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Sample RNN #192

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nakosung opened this Issue Dec 5, 2016 · 28 comments

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@nakosung
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nakosung commented Dec 5, 2016

@tszumowski

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tszumowski commented Dec 15, 2016

@nakosung This is a very interesting alternative to WaveNet, and they published their code. Did you (or anyone else here) try this out for comparison?

@nakosung

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nakosung commented Dec 15, 2016

@tszumowski I haven't tested it yet. ;)

@vonpost

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vonpost commented Dec 26, 2016

@tszumowski I tried to get it running but I encountered too many bugs or inconsistencies in the code to actually get it working without hacking the whole thing.

If anyone was successful in starting a training session using that code I'd be very interested to see their solution.

@richardassar

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richardassar commented Dec 28, 2016

I've submitted a pull request which makes downloading and generating the MUSIC dataset pain-free, other than that no modification to the code was required.

The output occasionally becomes unstable but I've managed to generate long samples which remain coherent.

https://soundcloud.com/psylent-v/samplernn-sample-e33-i246301-t1800-tr10121-v10330-2

@nakosung

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nakosung commented Jan 15, 2017

SampleRNN seems to perform as good as wavenet.

https://soundcloud.com/nako-sung/sample_e6_i54546_t72-00_tr0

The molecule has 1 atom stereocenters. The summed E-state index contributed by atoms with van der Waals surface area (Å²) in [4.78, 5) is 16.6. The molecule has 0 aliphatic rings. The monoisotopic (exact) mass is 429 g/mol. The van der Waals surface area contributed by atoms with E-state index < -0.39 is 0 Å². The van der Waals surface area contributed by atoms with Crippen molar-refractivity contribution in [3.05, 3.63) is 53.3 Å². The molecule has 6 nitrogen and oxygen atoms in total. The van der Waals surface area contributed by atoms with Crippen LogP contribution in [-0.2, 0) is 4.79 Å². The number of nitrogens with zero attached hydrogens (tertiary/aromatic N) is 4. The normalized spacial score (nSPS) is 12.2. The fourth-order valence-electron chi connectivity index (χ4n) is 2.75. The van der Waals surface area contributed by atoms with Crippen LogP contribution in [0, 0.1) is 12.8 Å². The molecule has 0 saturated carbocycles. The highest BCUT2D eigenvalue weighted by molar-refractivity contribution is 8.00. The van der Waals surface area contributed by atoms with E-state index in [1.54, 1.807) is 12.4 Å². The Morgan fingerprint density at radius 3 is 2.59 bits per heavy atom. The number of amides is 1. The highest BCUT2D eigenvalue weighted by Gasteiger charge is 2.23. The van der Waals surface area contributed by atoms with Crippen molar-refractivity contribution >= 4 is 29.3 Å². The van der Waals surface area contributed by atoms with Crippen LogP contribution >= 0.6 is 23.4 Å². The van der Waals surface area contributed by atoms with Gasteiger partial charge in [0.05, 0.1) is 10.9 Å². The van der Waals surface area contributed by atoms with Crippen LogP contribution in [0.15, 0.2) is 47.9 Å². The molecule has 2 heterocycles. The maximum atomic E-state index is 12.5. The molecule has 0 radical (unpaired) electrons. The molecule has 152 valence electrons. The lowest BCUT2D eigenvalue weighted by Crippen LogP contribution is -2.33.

@weixsong

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weixsong commented Jan 22, 2017

@richardassar , your generated music sounds very good.
What is the piano corpus that you used for training the model? could you share the corpus to me?

@richardassar

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richardassar commented Jan 22, 2017

Hi, the piano corpus is from archive.org

If you clone the SampleRNN repo and run the download script it will gather the corpus for you.

https://github.com/soroushmehr/sampleRNN_ICLR2017/blob/master/datasets/music/download_archive_preprocess.sh

I've trained a model on some other music, the band Tangerine Dream, maybe it can be called "Deep Tangerine Dream :) I'll upload that when I have decided on the best output sample.

If you decide to train using your own corpus be sure to compute your own mean/variance normalisation stats.

@weixsong

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weixsong commented Jan 22, 2017

@richardassar , thanks very much.

@weixsong

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weixsong commented Jan 24, 2017

Hi, @richardassar , I'm not quite understand about " compute your own mean/variance normalisation stats", it machine learning, usually we do feature normalization for better model convergence.
In this wavenet experiment, do I need to normalize the music sound myself?
Now I'm using the piano musics from SampleRNN.

@richardassar

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richardassar commented Jan 24, 2017

@devinplatt

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devinplatt commented Feb 6, 2017

Hey @richardassar and @weixsong . From my reading of the SampleRNN paper (haven't tried their code just yet), the normalization of inputs is only applied for the GMM based models, which weren't the the best performing models anyways. You can see in that same file (dataset.py) that the normalization is only applied if real_valued==True (False is the default), so I don't think computing your own stats is necessary unless for some reason you want to use the real-valued input models.

@nakosung

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nakosung commented Feb 6, 2017

In general, audio clips should be normalized by its rms value instead of peak value.

@richardassar

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richardassar commented Feb 7, 2017

The signal needs to be bounded because we model it as a conditional distribution of quantised amplitudes.